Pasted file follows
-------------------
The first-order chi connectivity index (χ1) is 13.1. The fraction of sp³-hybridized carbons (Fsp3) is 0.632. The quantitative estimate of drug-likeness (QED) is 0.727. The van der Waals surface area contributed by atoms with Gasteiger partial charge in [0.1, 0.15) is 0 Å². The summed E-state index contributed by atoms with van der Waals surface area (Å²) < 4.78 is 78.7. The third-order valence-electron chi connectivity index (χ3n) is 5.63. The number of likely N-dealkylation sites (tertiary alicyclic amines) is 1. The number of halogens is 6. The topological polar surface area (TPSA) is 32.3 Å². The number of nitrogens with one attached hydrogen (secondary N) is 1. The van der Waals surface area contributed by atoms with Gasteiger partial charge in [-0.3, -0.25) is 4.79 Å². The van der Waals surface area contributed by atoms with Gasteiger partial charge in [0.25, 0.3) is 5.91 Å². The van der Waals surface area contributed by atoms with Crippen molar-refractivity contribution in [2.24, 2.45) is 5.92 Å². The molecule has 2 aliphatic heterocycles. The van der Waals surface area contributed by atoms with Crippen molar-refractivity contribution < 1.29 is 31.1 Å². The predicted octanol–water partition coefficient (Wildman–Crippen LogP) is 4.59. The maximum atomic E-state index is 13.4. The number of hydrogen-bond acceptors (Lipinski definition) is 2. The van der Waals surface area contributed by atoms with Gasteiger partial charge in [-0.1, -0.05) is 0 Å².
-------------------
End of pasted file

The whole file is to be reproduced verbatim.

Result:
The first-order chi connectivity index (χ1) is 13.1. The fraction of sp³-hybridized carbons (Fsp3) is 0.632. The quantitative estimate of drug-likeness (QED) is 0.727. The van der Waals surface area contributed by atoms with Gasteiger partial charge in [0.1, 0.15) is 0 Å². The summed E-state index contributed by atoms with van der Waals surface area (Å²) < 4.78 is 78.7. The third-order valence-electron chi connectivity index (χ3n) is 5.63. The number of likely N-dealkylation sites (tertiary alicyclic amines) is 1. The number of halogens is 6. The topological polar surface area (TPSA) is 32.3 Å². The number of nitrogens with one attached hydrogen (secondary N) is 1. The van der Waals surface area contributed by atoms with Gasteiger partial charge in [-0.3, -0.25) is 4.79 Å². The van der Waals surface area contributed by atoms with Gasteiger partial charge in [0.25, 0.3) is 5.91 Å². The van der Waals surface area contributed by atoms with Crippen molar-refractivity contribution in [2.24, 2.45) is 5.92 Å². The molecule has 2 aliphatic heterocycles. The van der Waals surface area contributed by atoms with Crippen molar-refractivity contribution < 1.29 is 31.1 Å². The predicted octanol–water partition coefficient (Wildman–Crippen LogP) is 4.59. The maximum atomic E-state index is 13.4. The number of hydrogen-bond acceptors (Lipinski definition) is 2. The van der Waals surface area contributed by atoms with Gasteiger partial charge in [-0.1, -0.05) is 0 Å².